Organic cosmetics are getting more and more coverage these days, but is what you read fact or fiction? A product labeled “organic” is not necessarily free from harmful ingredients. There are many unknowns and misconceptions in the world of organic cosmetics, it is worthwhile to know how to spot the real thing.
I feel frustrated. I just finished reading yet another article on the benefits of natural/organic cosmetics and skincare products. It is always encouraging to see an article on this subject in a mainstream magazine, that is until you start reading. Most often they turn out to be misleading if not downright wrong.
A popular beauty magazine that I read regularly ran an article for their October issue on natural products and stated that “organic products” are the way to go because they “exclude chemical pesticides and certain synthetics purported to have health risks”. The true story here would be that the manufacturers of organic cosmetic and skincare products exclude harmful chemicals only if they choose to exclude them. The organic ingredients they use may have been grown without the use of pesticides but just because they include organically grown ingredients does not mean that they are automatically free from all harmful ingredients. Organically grown broccoli is good for you but if you cook it in butter and cover it in cheese and salt it detracts from the healthy benefits. So if you are using an “organic product” on your face, hair or body that contains parabens, harmful sulphates or fragrances, the organically-grown ingredients are not really doing you that much good.
The article goes on to recommend several organic product lines, some of which contain the above mentioned synthetic ingredients. They also gave a hit and miss description of terms, stating that “natural” ingredients are those that are derived from a plant source that have not been altered or processed and implied that the US government actually regulates ingredients that go into cosmetics. The reality is that cosmetics manufacturers can use pretty much any ingredient they wish (with a few, albeit flimsy, restrictions) without approval from the FDA. And as for the term “natural”, when applied to cosmetics this simply means that the product contains ingredient(s) which are derived from nature whether they have been produced using chemicals or not. More or less just a marketing tool.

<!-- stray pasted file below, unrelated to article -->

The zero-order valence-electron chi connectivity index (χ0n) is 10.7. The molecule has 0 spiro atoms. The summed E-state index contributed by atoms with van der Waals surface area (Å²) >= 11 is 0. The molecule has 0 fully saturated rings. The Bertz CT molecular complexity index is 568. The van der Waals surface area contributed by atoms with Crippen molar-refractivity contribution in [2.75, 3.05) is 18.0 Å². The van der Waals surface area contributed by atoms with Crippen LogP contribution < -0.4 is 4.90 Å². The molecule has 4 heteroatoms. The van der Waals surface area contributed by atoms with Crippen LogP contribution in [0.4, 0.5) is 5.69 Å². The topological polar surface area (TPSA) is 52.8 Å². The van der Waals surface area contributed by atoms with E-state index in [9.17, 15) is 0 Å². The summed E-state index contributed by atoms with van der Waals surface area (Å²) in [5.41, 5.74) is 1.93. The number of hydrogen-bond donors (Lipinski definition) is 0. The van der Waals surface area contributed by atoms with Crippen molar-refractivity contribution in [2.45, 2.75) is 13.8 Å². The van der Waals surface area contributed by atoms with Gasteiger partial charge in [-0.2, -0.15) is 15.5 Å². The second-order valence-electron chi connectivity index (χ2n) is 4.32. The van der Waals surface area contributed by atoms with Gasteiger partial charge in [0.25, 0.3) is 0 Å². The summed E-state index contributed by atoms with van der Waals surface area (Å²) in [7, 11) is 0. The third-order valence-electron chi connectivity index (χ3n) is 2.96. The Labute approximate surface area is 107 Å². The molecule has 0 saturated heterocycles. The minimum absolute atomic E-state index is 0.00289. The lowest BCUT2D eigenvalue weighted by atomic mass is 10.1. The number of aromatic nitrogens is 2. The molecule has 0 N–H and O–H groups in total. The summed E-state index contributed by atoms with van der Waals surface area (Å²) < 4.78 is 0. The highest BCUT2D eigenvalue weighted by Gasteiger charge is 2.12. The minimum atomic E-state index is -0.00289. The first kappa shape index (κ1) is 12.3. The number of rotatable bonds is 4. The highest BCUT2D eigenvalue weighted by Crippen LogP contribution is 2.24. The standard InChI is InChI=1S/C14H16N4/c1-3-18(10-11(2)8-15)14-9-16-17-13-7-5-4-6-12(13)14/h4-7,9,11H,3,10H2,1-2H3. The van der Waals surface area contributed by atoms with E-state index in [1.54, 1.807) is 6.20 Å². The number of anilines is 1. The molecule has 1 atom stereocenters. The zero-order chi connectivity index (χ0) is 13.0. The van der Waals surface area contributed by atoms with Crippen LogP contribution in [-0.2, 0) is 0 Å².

Most often these publications list an array of organic cosmetics lines, most of which are not safe, the majority of which are designer. This may be part of the problem. If a celebrity puts their name on a product people will buy it, trusting its safety and quality.
But there are celebrities out there endorsing their own safe organic line or those of others. Such as Jo Wood of Jo Wood Organics (as in the wife of Ron Wood of The Rolling Stones) and Debra Messing who is the American face for the German brand Lavera.
I have seen many articles like this one in many publications over the past couple of years and while it is exciting that organic cosmetics are getting more attention, it is frustrating that the ultimate goal of using products with organic ingredients is being overlooked. The benefit to our own bodies is the obvious factor here, but what about the health and safety of our earth? While toxic ingredients are being used they are being absorbed by our earth as well as our skin, as they are washed down our drains and into our soil and water supply.
There are many safe, effective, high-quality organic products being made today, you just have to know where to look and what you are looking (or not looking) for. Find an organic cosmetics source you trust, follow their recommendations and you will be healthier and happier because of it.
The bottom line is to always be sure the manufacturer of the cosmetics products you use are dedicated to creating safe organic cosmetics. The word “organic” on the label is not a guarantee of a product’s safety.